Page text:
Thoughts from 40,000 feet

Hey, guy! It’s been a week since I last created a blog post. I traveled the week prior and let’s just say it got the best of me. But I’m back, and while there will be posts about my trip in the future, this post consists of a few thoughts I had on my eight-hour flight across the Atlantic.


As I was on my way to the airport, I couldn’t escape a sinking feeling. I had scrolled through Instagram numerous times that day just to see graduation pictures. Since I graduated undergrad last year and am graduating from grad school this year, you would think this wouldn’t be new to me.

Graduation in 2016 was surreal. I had put in so much work to graduate early, and it was so gratifying, but unlike some, my time in education wasn’t over. I knew I’d pursue a graduate degree.

This year that is no longer true. Which if I’m honest, that wasn’t the reason for my sinking feeling. I think I’ll live without having to take another test or write another paper.

What is difficult to live with is the idea that this chapter of my life is coming to an end. High school came and went, and I didn’t really love it so when it was over I didn’t care too much. But college has been the best years of my life thus far. My time in undergrad and graduate school have truly been fantastic, and I think what scares me most is that in my head I believe life can’t get better than that because life hasn’t been better than that.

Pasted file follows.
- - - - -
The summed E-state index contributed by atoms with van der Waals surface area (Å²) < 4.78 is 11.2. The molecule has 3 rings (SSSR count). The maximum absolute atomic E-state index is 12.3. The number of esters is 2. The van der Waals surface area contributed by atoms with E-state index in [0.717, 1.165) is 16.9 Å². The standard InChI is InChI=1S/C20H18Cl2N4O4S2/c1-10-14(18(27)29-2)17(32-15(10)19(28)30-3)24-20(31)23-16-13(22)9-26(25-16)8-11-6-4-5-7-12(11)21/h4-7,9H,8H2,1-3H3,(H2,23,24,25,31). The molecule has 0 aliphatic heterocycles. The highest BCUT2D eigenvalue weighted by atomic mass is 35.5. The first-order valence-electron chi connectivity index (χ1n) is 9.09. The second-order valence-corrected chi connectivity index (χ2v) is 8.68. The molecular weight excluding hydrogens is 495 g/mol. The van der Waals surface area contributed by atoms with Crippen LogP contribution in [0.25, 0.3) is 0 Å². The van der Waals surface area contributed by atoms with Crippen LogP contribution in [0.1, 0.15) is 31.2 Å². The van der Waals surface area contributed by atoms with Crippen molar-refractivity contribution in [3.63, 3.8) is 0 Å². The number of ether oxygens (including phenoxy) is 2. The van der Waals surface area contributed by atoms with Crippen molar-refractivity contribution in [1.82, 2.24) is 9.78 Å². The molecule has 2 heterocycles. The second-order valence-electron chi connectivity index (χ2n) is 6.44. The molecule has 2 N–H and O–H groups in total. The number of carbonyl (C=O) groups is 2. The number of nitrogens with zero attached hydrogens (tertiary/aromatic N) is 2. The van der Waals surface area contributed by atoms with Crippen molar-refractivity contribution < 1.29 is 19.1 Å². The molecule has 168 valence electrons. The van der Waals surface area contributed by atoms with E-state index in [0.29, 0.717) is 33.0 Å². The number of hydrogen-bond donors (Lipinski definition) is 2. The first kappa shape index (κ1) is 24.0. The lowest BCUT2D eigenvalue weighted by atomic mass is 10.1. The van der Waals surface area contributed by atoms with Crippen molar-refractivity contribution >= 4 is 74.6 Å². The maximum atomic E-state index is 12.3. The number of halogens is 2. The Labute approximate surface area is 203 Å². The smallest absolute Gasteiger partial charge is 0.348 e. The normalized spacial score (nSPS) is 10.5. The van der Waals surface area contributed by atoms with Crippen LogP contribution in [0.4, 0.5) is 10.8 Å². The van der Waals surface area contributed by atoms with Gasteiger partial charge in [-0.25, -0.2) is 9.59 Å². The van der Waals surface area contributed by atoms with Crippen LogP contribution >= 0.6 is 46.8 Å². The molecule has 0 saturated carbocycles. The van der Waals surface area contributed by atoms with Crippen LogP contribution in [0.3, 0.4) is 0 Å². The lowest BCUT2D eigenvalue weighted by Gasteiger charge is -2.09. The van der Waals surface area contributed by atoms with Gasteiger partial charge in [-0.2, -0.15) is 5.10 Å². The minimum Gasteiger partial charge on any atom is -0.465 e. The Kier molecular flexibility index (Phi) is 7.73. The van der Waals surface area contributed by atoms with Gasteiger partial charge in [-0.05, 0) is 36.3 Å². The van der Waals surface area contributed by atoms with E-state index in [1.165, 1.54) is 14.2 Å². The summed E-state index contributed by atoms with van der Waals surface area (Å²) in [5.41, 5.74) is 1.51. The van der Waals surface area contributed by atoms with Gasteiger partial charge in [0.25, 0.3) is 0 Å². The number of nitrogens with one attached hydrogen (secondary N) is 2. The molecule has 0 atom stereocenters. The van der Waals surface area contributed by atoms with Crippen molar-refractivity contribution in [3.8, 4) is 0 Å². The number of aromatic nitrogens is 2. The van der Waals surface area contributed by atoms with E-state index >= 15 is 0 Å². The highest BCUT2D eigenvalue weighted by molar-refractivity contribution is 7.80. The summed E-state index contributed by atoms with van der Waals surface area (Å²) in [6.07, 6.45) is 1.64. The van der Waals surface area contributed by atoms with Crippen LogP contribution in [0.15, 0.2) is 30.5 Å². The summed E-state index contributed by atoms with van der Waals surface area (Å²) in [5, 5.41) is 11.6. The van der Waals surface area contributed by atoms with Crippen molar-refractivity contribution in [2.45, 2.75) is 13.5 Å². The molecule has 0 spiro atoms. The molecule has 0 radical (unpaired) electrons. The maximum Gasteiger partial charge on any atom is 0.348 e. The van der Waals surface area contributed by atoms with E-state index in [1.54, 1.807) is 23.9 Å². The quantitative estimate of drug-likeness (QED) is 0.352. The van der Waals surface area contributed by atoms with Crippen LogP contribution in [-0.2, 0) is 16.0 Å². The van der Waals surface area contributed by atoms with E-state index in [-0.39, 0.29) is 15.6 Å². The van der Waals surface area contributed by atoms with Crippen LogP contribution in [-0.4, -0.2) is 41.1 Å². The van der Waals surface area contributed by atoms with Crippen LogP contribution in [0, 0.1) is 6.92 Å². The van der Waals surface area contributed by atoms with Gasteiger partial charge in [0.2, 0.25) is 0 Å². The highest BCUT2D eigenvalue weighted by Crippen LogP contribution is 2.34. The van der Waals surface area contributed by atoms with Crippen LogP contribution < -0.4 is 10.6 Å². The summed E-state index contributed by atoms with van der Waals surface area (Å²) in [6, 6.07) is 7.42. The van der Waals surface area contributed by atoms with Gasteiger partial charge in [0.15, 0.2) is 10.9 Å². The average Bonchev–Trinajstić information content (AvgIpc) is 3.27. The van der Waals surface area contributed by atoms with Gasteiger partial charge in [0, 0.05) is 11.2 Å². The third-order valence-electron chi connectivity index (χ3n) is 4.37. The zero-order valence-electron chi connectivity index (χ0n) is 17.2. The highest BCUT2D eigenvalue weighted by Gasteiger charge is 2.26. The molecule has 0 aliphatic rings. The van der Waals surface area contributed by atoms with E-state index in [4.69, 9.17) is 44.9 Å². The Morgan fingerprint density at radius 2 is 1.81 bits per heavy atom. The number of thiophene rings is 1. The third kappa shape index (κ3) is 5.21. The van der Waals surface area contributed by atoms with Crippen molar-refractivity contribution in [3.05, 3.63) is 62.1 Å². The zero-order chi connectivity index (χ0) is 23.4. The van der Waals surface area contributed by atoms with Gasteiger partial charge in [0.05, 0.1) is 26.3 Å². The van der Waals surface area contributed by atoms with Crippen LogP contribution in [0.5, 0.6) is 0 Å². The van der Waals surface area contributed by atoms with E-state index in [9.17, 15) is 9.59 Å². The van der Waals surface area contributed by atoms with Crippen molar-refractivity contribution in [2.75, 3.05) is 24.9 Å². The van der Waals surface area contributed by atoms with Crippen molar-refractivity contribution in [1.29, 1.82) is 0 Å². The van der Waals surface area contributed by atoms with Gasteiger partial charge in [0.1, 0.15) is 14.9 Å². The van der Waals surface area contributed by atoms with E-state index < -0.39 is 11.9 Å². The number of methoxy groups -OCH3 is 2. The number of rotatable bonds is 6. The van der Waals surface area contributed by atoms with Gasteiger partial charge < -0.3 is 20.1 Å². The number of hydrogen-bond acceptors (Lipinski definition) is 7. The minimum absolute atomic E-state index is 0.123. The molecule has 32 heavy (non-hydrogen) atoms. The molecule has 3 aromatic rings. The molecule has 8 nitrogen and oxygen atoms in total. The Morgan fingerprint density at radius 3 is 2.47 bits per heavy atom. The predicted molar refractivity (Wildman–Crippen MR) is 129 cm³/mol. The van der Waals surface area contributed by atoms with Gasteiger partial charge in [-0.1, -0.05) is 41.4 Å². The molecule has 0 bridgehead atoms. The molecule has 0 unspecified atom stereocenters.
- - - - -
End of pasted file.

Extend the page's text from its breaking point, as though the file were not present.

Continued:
I know it’s a sad thought and to some quite dramatic but for me very honest and real. I share this because I’m sure I’m not the only one who feels this way.

To this day college holds some of my dearest memories with such wonderful people and often times you hear people say, “Those are going to be the best years of your life.” But what about the other 40+ years I’m supposed to live after college? Will they be as exciting or is the best behind me?

I look at my parents and other wonderful mentors in my life, and while they can say college was fun, all of them also say life gets better.

So with that, I have come to the conclusion that life is always getting better. High school was better than middle school, college better than high school, and I guess, the rest of my life will be better than college.

It’s a hard concept to wrap my head around. What could possibly be better than four years of minimal responsibility, major trial-and-error when adulting, and wonderful friends to get you through?

Overall, the uncertainty of this new chapter of post-college living sparked my sinking feeling. But if you feel the same way, we ultimately have to believe that the best is yet to come. College, as great as it was, was simply an appetizer to the main course, the rest of our lives and everything that has yet to come.

I guess what I’m trying to say is that college and its memories will always hold a special place in our hearts, and though it’s hard to see it go, we should look forward to creating a new set of “best years of our lives.”

Until next time, get up, get moving, and live your best life.

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